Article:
I think Sonder has nailed the brief. I really enjoyed riding the Santiago on the road and off it.
Where does this model sit in the range? Tell us briefly about the cheaper options and the more expensive options
There are a range of build options at various price points, with this Rival22 model sitting at the top.
It starts with a frameset package for £449 and then a flat bar Apex 1x option for £1,299. Next up is the Rival 1x Mechanical build for £1,549 or for the same price you can go for the Touring.
All bikes and frames look to be discounted on the website.
Frame and fork
Tell us about the build quality and finish of the frame and fork?
The welding looks neat and tidy, plus no stone chips in the paint from the gravel tracks.
Tell us about the materials used in the frame and fork?
Sonder says, "Reynolds 631 is the construction material for touring bikes because of its classic smooth feel, long life and ease of maintenance."
Frame and fork specs:
Reynolds 631 steel, cold worked, air hardened seat tube, top tube and down tube
Chromoly fork and read frame
68 mm BSA threaded BB
Straight headtube (EC34) to fit 1 1/8' fork
100 mm front, 135 mm rear QR dropouts
Standard 160 mm post mount disc brakes
Full rack/guard mounts
Tyre clearance for 700 x 37 mm, 650b x 47 mm tyres
Tell us about the geometry of the frame and fork?
The geometry shows that the Santiago has a long wheelbase and slack head angle, making it ideal for the type of riding intended, with neutral handling.
How was the bike in terms of height and reach? How did it compare to other bikes of the same stated size?
This medium model has a stack of 585mm and a reach of 400mm. Its slightly higher front end is perfect for covering long distances in comfort.
Riding the bike
Was the bike comfortable to ride? Tell us how you felt about the ride quality.
Yes, very. The steel tubing really does deliver a supple ride.
Did the bike feel stiff in the right places? Did any part of the bike feel too stiff or too flexible?
I could feel a little bottom bracket flex when riding hard out of the saddle, but it was minimal and only noticeable when going absolutely flat out.
How did the bike transfer power? Did it feel efficient?
Considering its weight, surprisingly well.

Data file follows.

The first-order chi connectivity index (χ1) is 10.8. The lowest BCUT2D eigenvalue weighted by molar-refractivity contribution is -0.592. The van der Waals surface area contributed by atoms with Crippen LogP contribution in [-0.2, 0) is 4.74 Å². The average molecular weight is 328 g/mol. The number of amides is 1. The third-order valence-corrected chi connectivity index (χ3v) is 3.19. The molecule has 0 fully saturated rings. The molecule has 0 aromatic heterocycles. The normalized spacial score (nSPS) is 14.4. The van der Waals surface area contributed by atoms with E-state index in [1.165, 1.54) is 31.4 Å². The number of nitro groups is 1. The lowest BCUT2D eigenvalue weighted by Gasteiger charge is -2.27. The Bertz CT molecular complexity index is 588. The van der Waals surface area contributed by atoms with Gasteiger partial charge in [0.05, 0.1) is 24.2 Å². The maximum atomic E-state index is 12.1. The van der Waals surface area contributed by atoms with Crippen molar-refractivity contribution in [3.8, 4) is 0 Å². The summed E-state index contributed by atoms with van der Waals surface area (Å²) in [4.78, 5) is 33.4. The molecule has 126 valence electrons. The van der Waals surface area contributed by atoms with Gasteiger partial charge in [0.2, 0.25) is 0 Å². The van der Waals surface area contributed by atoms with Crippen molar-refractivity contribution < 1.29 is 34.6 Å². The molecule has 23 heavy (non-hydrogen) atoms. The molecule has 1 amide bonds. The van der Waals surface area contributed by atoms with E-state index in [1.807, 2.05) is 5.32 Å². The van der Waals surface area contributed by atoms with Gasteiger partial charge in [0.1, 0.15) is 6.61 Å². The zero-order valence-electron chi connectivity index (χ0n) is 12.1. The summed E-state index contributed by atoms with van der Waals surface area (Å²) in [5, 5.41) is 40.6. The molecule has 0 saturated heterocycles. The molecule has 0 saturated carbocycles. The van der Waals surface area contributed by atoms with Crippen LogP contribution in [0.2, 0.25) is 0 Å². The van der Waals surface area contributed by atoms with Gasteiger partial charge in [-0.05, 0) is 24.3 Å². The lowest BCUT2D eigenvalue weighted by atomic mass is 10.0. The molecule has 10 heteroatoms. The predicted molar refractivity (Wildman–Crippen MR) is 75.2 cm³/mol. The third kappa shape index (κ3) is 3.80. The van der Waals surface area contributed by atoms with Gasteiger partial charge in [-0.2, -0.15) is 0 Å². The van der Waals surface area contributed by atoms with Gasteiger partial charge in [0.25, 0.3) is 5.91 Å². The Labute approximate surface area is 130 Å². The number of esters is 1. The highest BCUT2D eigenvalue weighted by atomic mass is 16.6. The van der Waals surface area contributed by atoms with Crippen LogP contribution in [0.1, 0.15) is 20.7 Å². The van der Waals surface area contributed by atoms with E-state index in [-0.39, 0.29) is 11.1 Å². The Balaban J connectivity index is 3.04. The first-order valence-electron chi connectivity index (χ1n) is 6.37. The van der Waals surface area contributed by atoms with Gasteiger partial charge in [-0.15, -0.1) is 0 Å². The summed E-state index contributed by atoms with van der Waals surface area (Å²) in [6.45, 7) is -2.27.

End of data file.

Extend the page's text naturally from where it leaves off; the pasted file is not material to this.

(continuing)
Was there any toe-clip overlap with the front wheel? If so was it a problem?
How would you describe the steering? Was it lively neutral or unresponsive? Neutral.
Tell us some more about the handling. How did the bike feel overall? Did it do particular things well or badly?
The Santiago feels very surefooted and easy to control.
Which components had the most effect (good or bad) on the bike's comfort? would you recommend any changes?
The saddle has decent padding which offers vibration reduction without being squidgy and bouncy. I would probably fit thicker bar tape though.
Which components had the most effect (good or bad) on the bike's stiffness? would you recommend any changes?
The bar and stem offered no flex over the rough ground.
Which components had the most effect (good or bad) on the bike's efficiency? would you recommend any changes?
Switching to lighter tyres and wheels for unladen road work makes quite a difference to the weight.
A solid all round groupset that works very well, even when coated in mud.
Wheels and tyres
Solid wheels to take on pretty much everything that you can throw at them, the only sacrifice being the weight.
Decent performers especially on the gravel, but roll well enough on the road too.
It's all aluminium alloy and does the job. The shape of the bar works perfectly for road and gravel use and for all rider sizes.
Did you enjoy riding the bike? Yes
Would you consider buying the bike? Yes
Would you recommend the bike to a friend? Yes
How does the price compare to that of similar bikes in the market, including ones recently tested on road.cc?
Looking at some of the bikes of this genre we've recently tested from the likes of Bombtrack and Genesis, the Santiago stacks up well, especially when it comes to the groupset and braking.
Use this box to explain your overall score
Sonder has created a traditional looking and riding steel frame with modern day compact geometry to create a really fun bike to ride. It's well made too.
About the tester
I usually ride: This month's test bike My best bike is: B'Twin Ultra CF draped in the latest bling test components
I've been riding for: Over 20 years I ride: Every day I would class myself as: Expert
I regularly do the following types of riding: time trialling, commuting, club rides, sportives, fixed/singlespeed
Stu knocked out his first road.cc review back in 2009 and since then he's chucked the best part of seventy test bikes around the West Country, a couple of them quite literally! With three alloy and two steel bikes in his fleet he's definitely a metal man (that'll be the engineering background) but is slowly warming to that modern carbon fibre stuff along with fat tyres & disc brakes.
It's not all nostalgia though, after spending the last few years in product design Stu keeps banging on about how 3D printing is going to be the next big thing and he's a sucker for a beautiful paint job too.